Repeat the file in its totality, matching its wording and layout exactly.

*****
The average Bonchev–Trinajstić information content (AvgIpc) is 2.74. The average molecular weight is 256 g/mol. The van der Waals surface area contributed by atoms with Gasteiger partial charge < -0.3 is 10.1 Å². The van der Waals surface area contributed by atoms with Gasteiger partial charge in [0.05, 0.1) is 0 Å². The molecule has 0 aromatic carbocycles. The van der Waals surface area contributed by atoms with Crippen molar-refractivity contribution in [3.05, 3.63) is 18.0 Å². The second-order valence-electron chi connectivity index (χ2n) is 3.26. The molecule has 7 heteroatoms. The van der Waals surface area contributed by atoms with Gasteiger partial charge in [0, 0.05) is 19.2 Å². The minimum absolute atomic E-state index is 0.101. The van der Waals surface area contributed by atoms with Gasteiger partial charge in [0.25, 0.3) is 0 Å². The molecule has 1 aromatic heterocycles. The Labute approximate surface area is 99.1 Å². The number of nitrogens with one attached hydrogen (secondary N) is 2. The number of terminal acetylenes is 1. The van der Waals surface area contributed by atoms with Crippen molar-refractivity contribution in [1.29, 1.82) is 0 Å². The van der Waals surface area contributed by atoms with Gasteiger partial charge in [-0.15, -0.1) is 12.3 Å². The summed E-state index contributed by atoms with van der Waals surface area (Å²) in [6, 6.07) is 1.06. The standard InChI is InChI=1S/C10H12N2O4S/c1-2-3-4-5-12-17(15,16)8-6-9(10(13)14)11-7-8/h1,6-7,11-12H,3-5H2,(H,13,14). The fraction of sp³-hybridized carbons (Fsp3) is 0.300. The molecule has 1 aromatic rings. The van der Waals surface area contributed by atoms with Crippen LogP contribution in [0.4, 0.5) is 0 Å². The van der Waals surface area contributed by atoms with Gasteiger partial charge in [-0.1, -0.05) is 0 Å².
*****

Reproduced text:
The average Bonchev–Trinajstić information content (AvgIpc) is 2.74. The average molecular weight is 256 g/mol. The van der Waals surface area contributed by atoms with Gasteiger partial charge < -0.3 is 10.1 Å². The van der Waals surface area contributed by atoms with Gasteiger partial charge in [0.05, 0.1) is 0 Å². The molecule has 0 aromatic carbocycles. The van der Waals surface area contributed by atoms with Crippen molar-refractivity contribution in [3.05, 3.63) is 18.0 Å². The second-order valence-electron chi connectivity index (χ2n) is 3.26. The molecule has 7 heteroatoms. The van der Waals surface area contributed by atoms with Gasteiger partial charge in [0, 0.05) is 19.2 Å². The minimum absolute atomic E-state index is 0.101. The van der Waals surface area contributed by atoms with Gasteiger partial charge in [0.25, 0.3) is 0 Å². The molecule has 1 aromatic heterocycles. The Labute approximate surface area is 99.1 Å². The number of nitrogens with one attached hydrogen (secondary N) is 2. The number of terminal acetylenes is 1. The van der Waals surface area contributed by atoms with Crippen molar-refractivity contribution in [1.29, 1.82) is 0 Å². The van der Waals surface area contributed by atoms with Gasteiger partial charge in [-0.15, -0.1) is 12.3 Å². The summed E-state index contributed by atoms with van der Waals surface area (Å²) in [6, 6.07) is 1.06. The standard InChI is InChI=1S/C10H12N2O4S/c1-2-3-4-5-12-17(15,16)8-6-9(10(13)14)11-7-8/h1,6-7,11-12H,3-5H2,(H,13,14). The fraction of sp³-hybridized carbons (Fsp3) is 0.300. The molecule has 1 aromatic rings. The van der Waals surface area contributed by atoms with Crippen LogP contribution in [0.4, 0.5) is 0 Å². The van der Waals surface area contributed by atoms with Gasteiger partial charge in [-0.1, -0.05) is 0 Å².